Snowbirds flock south for the winter

As Neil Young once sang, “the summer ends and the winter winds begin to holler all around the bend…”

Numerous varieties of fresh citrus is available in Florida, South Texas, Arizona, and Southern California. © Rex Vogel, all rights reserved

The cooler temperatures have many of us thinking about the coming winter and the joys of dealing with snow, ice, bone-chilling cold, and heating bills that challenge the national debt.

You’re familiar with the drill: dig out the snow shovel, take the snow blower on a test run, and pull out the warm winter sweaters, parkas, mitts, and snow boots. Such are the joys of another Northern winter!

Most, if not all, of Canada and a considerable portion of the United States are situated north of the “winter comfort line.” I don’t know the location of that line, and it would vary from person to person, but too many of us endure cold and snowy winters rather than basking in warmer climes.

The entire history of the human race is largely a search for comfort. Warm southern winters certainly rate high on my comfort scale.

Snow geese and sandhill cranes at their winter destination: Bosque del Apache National Wildlife Refuge near Socorro, New Mexico. © Rex Vogel, all rights reserved

Listen! Can you hear the flapping wings, quacks, honks, and eerie cackles of thousands of our avian friends preparing to “vee” south for the winter season?

The solution is to follow the migrating birds. Like Canada Geese, RVing Snowbirds know which way to fly when the mercury takes its annual plunge.

Does the idea sound good?

As you might expect, the U.S. Sunbelt is the most popular Snowbird destination. A common language and culture, familiarity, proximity, and easy accessibility make it the destination of choice for the vast majority of Snowbirds.

Snowbird destinations

The available options are unlimited enabling snowbirds to design their own lifestyle to suit their financial and social preferences.

Most Snowbird destinations have special attractions, good shopping, and restaurants—and there are friendly people everywhere.

The basic question is WHERE are YOU going to go?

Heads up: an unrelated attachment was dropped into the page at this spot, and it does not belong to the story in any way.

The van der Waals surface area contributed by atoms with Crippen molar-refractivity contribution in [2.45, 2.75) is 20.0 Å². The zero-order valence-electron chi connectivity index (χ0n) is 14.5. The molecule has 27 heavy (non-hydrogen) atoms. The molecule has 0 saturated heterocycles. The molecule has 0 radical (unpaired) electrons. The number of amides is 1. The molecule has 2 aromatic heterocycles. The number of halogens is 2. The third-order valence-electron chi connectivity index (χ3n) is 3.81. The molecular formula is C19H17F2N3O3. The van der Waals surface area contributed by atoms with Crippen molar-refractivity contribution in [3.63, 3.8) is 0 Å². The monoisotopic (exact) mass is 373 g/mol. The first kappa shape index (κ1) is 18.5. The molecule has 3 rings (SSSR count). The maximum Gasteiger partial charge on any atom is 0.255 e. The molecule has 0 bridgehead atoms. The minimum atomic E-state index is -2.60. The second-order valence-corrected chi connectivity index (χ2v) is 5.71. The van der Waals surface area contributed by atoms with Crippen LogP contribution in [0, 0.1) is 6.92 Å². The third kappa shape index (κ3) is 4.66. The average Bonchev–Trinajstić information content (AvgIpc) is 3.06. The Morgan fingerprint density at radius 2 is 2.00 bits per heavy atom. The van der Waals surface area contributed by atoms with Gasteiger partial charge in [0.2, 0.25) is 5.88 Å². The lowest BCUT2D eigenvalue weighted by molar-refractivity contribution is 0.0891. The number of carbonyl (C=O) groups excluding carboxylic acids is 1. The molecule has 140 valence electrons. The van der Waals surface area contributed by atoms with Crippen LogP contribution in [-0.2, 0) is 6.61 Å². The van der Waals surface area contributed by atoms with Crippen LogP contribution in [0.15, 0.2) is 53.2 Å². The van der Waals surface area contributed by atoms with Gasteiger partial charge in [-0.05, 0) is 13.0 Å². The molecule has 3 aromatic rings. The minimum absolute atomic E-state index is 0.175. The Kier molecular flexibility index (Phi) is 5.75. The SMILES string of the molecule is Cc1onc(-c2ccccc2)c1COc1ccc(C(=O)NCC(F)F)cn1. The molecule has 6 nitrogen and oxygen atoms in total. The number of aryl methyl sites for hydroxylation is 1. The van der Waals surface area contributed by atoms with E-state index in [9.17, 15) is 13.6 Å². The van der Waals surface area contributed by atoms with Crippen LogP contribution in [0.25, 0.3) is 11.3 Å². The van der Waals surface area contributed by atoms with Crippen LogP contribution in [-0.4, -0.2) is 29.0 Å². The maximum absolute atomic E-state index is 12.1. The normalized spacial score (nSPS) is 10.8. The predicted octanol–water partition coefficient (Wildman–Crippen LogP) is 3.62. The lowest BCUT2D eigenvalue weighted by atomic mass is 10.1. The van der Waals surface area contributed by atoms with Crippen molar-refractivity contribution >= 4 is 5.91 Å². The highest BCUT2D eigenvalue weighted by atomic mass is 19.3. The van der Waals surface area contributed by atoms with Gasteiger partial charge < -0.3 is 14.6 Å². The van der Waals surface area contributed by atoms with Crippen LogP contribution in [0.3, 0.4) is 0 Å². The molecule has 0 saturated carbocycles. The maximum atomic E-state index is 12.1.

And the answer should be based on your priorities.

And NO, there is NO PERFECT PLACE.

Since Snowbirds migrate south to avoid the cold and snow of winter, the obvious answer is “where it’s warm and sunny.” But there is NO PERFECT WEATHER anywhere.

Thus saying “where it’s warm and sunny,” is not specific enough.

There are many differences between the offerings that each southern state has to offer.

There are numerous factors worth considering, depending on your interests and needs.

Where Snowbirds migrate is based on a number of factors.

Climate

Is your preference for dry air or higher humidity? Above photo day tripping on the Apache Trail Scenic Byway, east of Apache Junction, Arizona. © Rex Vogel, all rights reserved

Do you prefer the Pacific or Atlantic Ocean or Gulf of Mexico with their sunny beaches and tropical breezes, or the mountains or arid desert? Is your preference for dry air or higher humidity?

Activities

What are your interests? What type of things do you like to do?

Do you like the feel of being out in the woods, on a river, or near a lake?

Are you into fishing or boating? Do you enjoy hiking, biking, horseback riding, or ATV activities?

Do you enjoy shopping? Swap meets? Flea markets? Farmers markets? Social activities? Dancing?

Are you a rock hound or into antiques?

Do you favor city life or rural ambiance?

Do you like to take in a movie or go to restaurants? Golf? Birding? Photography? Hobbies? Arts and Crafts? Pickle ball? Shuffle board? Card games? Music jams?

In tomorrow’s post we’ll discuss an additional five factors to consider when determining your Snowbird roost.

Worth Pondering…

The Itch…with me, it’s like an itch. But this persistent twinge is not where I can reach it, not even with a backscratcher. No, it tickles the inside of my head, just above whichever cortex controls curiosity. Intermittent at first, the itch becomes more insistent the longer I ignore it. Each day that our motorhome sits turtled on its parking pad—ratchets up the intensity of the itch until I eventually have no choice but to acknowledge it…and I must hit the road again…

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